wasn't about to leave that easily. He suggested that we ask someone
who worked at the American Express Pavilion if we could somehow
make a copy of the recording. It was at this point that he spoke
one of his many words of wisdom...a lesson that I continue to
experience throughout my life. He said, "Let's just ask
someone...we have nothing to lose by asking." I was reluctant
at first and somewhat embarrassed at the thought, but my father
prevailed and proved to be right again.
I knew what was happening, we were being escorted to the VIP
room on the second level of the pavilion. From a small viewing
room I was able to look down on the Fair model and make the recording
that I had wanted so very much. As we were getting ready to leave
the pavilion, the American Express employee asked what we wanted
the recording for. I told him what I had built at home and he
was so intrigued by it all, that he said he wanted to come and
see it and bring a photographer with him. Several weeks passed
and the day came when we had these special guests in our home.
pictures were taken and they said to watch the local papers.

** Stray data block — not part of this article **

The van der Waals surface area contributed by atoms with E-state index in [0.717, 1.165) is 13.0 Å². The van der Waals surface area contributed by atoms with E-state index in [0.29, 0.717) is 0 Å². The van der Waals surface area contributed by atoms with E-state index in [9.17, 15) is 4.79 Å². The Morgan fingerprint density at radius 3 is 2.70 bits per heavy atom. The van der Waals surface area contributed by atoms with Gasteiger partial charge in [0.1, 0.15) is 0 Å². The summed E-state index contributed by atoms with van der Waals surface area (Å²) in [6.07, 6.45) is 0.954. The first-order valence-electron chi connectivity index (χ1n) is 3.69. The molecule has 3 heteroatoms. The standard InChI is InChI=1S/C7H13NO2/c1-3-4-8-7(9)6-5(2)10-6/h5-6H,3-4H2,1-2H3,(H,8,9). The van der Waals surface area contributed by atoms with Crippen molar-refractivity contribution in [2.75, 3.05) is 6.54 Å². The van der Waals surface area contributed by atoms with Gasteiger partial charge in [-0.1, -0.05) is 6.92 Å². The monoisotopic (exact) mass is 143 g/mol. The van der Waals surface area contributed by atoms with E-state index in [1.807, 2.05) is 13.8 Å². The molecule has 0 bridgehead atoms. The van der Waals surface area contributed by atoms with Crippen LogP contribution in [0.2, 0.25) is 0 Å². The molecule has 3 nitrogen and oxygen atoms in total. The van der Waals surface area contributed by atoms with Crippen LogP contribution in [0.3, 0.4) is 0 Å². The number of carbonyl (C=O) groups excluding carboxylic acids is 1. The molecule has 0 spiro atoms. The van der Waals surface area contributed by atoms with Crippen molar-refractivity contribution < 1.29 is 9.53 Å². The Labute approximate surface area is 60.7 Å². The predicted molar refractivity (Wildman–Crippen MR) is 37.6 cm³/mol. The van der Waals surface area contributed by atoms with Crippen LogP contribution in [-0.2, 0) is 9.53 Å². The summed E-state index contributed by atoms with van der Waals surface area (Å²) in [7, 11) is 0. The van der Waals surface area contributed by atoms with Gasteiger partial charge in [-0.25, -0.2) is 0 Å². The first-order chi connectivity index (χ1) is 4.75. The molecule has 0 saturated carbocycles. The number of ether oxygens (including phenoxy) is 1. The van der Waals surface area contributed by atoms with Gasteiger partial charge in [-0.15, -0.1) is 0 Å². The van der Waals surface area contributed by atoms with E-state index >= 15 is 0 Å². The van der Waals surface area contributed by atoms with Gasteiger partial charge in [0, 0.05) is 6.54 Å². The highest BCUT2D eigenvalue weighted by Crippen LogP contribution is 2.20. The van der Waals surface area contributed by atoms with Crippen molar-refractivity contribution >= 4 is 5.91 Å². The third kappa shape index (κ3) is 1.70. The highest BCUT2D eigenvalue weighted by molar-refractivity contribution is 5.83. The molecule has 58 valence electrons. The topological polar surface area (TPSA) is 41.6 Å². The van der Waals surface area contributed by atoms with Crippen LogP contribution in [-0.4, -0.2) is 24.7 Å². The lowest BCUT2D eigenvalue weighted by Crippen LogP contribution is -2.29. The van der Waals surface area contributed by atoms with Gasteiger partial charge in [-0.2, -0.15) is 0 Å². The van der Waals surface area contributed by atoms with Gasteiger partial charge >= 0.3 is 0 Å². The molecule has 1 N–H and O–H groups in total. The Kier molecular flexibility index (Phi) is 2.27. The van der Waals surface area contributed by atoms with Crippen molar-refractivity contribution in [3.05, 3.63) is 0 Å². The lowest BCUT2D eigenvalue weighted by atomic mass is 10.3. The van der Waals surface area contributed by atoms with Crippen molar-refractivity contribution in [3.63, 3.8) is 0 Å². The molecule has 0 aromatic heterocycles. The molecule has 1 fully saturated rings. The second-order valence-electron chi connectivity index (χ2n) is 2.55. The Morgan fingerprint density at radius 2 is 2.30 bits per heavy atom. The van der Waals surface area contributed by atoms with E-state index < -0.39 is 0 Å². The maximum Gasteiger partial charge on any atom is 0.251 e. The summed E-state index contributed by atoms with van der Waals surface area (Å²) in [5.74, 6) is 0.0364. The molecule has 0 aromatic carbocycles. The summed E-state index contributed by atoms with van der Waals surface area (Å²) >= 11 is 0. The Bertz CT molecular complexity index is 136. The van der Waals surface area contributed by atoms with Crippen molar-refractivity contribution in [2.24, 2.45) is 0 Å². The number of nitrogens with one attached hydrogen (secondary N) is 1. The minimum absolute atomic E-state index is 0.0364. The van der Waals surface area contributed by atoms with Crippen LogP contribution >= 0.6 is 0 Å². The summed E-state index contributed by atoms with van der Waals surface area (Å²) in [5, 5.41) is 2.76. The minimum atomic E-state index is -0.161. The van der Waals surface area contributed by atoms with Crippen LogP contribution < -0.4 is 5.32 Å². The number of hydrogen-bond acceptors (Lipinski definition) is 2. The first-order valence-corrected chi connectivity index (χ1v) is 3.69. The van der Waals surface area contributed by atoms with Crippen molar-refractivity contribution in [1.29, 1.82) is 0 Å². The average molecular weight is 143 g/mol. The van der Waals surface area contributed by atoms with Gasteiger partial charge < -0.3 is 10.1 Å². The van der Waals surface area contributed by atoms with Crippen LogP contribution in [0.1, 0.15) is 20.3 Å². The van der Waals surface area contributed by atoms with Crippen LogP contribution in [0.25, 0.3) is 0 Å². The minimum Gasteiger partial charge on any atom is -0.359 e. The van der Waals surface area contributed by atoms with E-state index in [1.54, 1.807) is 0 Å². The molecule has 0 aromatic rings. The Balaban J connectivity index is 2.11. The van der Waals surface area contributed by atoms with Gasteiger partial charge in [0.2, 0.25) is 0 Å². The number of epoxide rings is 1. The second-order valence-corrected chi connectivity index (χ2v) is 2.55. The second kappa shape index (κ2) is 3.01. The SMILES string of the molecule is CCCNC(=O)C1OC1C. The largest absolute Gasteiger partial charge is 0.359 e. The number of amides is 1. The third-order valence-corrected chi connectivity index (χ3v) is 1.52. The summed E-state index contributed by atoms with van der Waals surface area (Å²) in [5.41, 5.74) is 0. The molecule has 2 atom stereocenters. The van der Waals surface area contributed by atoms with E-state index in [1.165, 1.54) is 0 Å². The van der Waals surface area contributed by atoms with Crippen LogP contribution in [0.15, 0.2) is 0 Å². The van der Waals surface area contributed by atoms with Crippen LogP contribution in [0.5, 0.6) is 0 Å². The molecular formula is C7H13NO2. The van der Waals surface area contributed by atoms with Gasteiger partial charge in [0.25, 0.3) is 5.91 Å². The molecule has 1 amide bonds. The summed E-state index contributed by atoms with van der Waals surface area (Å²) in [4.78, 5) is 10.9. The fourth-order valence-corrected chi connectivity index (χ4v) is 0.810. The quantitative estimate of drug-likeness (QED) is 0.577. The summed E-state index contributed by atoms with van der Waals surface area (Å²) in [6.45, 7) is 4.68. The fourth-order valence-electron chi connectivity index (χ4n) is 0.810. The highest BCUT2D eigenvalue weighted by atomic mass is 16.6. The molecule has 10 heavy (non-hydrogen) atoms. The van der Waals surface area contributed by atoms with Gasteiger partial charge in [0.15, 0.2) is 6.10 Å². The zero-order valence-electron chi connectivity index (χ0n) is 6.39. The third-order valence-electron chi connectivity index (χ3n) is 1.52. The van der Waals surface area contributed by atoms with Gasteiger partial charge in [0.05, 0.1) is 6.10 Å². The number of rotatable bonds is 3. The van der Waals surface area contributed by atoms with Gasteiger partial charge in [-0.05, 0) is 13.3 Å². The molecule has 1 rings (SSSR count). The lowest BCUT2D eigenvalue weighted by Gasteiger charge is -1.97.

On July 12, 1965, my picture with my model of the New York World's
Fair appeared in the Long Island Press. I guess you can
say that it was my one moment of fame. Who would have thought.....
The photo and caption
months that followed I learned that Newsday and several other
papers had also carried my story and photo. Unknown to me, UPI
had picked up the story and ran with it. One of my most prized
possessions arrived in the mail on September 16, 1965, just one
month before the Fair closed. It was a letter from Robert Moses
himself. It read, 'Dear Robert, The excellent job you did on
constructing a model of the World's Fair has come to my attention.
I congratulate you on this accomplishment and wish you success
in your future endeavors. Enclosed is a World's Fair medallion
which I thought you might like to have.'
"All I could
say was WOW!!!!
letter of congratulations
I was living in Fayetteville, Arkansas. I was working as the
Administrator of a Retirement community when one of our part-time
employees called me to say that she had something very interesting
to show me. It so happened that this employee also worked in
the local bank. One day a couple visiting from Clovis, New Mexico
came to the bank. They had a newspaper clipping of their wedding
from 20 years ago. Because the paper had aged, they wanted to
know if the bank could laminate their clipping. She told them
that she could do that for them, and proceeded to do so. In the
process, she turned the article over to fit it into the machine.
Can you guess what was on the other side of that article? The
same article that had appeared in the Long Island Press
in 1965! There I was, halfway across the United States and 20
years removed from the event that now reappeared before me. I
cannot fathom just what the odds of this happening are, but I
can tell you that it was the most amazing thing that ever happened
to me. To think that my little article had appeared in the Clovis,
New Mexico newspaper made me wonder just how many other papers
it might have appeared in."